Four Couples Win a Flitch at the Dunmow Flitch Trials 2012
Four happily married couples were awarded a Flitch of Bacon at Saturday’s Dunmow Flitch Trials 2012 today
The ancient court, which once again sat on Saturday, in the centre of Dunmow, heard applications from five claimants, during three court sessions, with each couple hoping for a slice of the famous Bacon. Four were successful, and one couple were denied a Flitch, but accepted the consolation of a piece of Gammon.
The historic trials – which date back to the twelfh century- are held every four years and set out to award a flitch (or side) of bacon to married couples from anywhere in the world, if they can satisfy a Judge and Jury of six maidens and six bachelors that in 'twelvemonth and a day' they have 'not wisht themselves unmarried again'. Couples must have been married for at least a year and a day. A reference to The Dunmow Flitch Trials is even in “The Wife of Bath's Tale” within Chaucer's 14th century Canterbury Tales.
This year’s trials were held on the 14th July 2012 on Talbards Ley, Great Dunmow in Essex. Applicants are not restricted to residents of Dunmow only, and this year’s claimants included a retired couple from Spain, and a couple where the wife was Australian as well as two well-known local couples
Often couples come from far and wide to try and claim the Flitch. It is not a competition between the couples. All couples could be successful in their claim, which is vigorously defended by Counsel employed on behalf of the Donors of the Bacon, whose job it is to test their evidence and to try and persuade the Jury not to grant them the Flitch.
The unsuccessful couple walked behind their empty chair, as the Flitch custom dictates, whilst the three of the successful couples were carried shoulder high by bearers (humble folk) in the ancient Flitch Chair to the Market Place, with the final successful couple, Mr Harrington and Ms Lovell walking in front of their chair due to the health and safety risks of carrying a heavily pregnant woman shoulder high, by chair-bearers who had been enjoying the hospitality of several local establishments during the day.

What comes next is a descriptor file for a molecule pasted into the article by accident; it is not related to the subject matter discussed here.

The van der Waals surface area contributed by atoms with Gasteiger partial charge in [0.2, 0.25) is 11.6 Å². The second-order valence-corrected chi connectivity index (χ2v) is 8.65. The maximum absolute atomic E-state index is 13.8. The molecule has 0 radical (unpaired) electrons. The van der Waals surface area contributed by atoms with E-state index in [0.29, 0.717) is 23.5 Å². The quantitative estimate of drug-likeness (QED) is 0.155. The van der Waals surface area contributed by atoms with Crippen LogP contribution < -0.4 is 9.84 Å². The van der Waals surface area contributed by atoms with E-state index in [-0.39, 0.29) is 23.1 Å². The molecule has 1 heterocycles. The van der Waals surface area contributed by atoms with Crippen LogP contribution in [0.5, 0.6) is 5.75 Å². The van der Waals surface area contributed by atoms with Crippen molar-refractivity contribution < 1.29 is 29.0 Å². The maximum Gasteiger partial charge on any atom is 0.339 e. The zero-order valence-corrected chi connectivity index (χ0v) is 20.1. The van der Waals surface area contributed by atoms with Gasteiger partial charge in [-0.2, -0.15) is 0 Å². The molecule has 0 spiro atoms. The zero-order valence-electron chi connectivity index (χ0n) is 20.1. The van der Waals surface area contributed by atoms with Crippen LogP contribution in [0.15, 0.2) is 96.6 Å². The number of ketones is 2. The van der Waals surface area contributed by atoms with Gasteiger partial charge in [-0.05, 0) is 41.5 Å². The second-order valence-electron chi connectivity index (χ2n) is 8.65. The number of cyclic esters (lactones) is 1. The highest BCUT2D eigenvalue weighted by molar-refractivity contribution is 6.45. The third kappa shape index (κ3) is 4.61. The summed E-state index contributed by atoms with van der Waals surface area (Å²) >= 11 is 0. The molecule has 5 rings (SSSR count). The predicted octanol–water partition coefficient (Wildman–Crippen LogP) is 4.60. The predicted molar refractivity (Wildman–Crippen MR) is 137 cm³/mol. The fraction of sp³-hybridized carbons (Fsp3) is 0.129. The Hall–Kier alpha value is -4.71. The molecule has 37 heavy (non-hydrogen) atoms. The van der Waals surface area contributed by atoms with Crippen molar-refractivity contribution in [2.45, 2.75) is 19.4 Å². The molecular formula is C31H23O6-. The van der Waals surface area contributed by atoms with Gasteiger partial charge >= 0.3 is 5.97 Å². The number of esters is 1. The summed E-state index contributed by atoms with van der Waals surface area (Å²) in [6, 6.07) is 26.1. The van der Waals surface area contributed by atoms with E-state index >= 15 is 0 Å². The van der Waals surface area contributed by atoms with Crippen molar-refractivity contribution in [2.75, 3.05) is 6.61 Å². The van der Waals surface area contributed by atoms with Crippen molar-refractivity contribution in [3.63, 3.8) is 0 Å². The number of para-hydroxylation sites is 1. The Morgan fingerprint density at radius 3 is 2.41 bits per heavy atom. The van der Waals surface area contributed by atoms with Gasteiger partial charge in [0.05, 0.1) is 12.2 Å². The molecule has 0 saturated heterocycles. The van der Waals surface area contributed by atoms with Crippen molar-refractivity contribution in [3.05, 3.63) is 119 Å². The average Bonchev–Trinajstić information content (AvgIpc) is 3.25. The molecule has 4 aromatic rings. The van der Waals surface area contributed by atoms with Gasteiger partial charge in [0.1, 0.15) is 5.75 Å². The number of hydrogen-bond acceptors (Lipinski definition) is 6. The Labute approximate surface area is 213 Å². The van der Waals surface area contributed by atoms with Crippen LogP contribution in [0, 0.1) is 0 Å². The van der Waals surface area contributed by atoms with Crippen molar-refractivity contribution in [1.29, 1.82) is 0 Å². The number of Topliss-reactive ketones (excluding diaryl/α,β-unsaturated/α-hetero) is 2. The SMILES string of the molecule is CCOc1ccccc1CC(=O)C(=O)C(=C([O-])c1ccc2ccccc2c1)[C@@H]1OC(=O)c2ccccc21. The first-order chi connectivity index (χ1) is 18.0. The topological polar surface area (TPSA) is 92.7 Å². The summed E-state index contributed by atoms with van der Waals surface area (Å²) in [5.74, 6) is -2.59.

The couples then mounted the dray in the Market Place, where they each took the Flitch oath (similar to pre-Reformation marriage vows) whilst kneeling on pointed stones.
Wish't yourselves unmarried again
But continue true and desire
As when you joined hands in holy quire”
- The modern Trials take the form of a court presided over by a Judge, with Counsel representing the claimants, and opposing Counsel representing the donors of the Flitch of Bacon, a Jury of six maidens and six bachelors, a Clerk of the Court to record the proceedings and Usher to maintain order.
- The court is
held in a marquee erected on Talbards Ley, Great Dunmow in Essex. Applicants come from far and wide to try
and claim the Flitch. It is not a
competition between the couples.
All couples could be successful in their claim, which is vigorously
defended by Counsel employed on behalf of the Donors of the Bacon, whose
job it is to test their evidence and to try and persuade the Jury not to
grant them the Flitch.
couples are then carried shoulder high by bearers (humble folk) in the
ancient Flitch Chair to the Market Place where they take the oath (similar
to pre-Reformation marriage vows) kneeling on pointed stones. Unsuccessful couples have to walk behind
the empty chair to the Market Place, consoled with a prize of a gammon.
- The original custom of awarding a Flitch to those who can prove marital harmony is not unique to Dunmow. There are references from across Europe of similar customs now long abandoned. However, the town of Great Dunmow is unique in continuing to reward marital harmony with a Flitch of Bacon well into the 21st century. With each Trial come amusement, entertainment, renewed community spirit and another piece of history to a beautiful and prosperous town.
The next Flitch Trials will be held in July 2016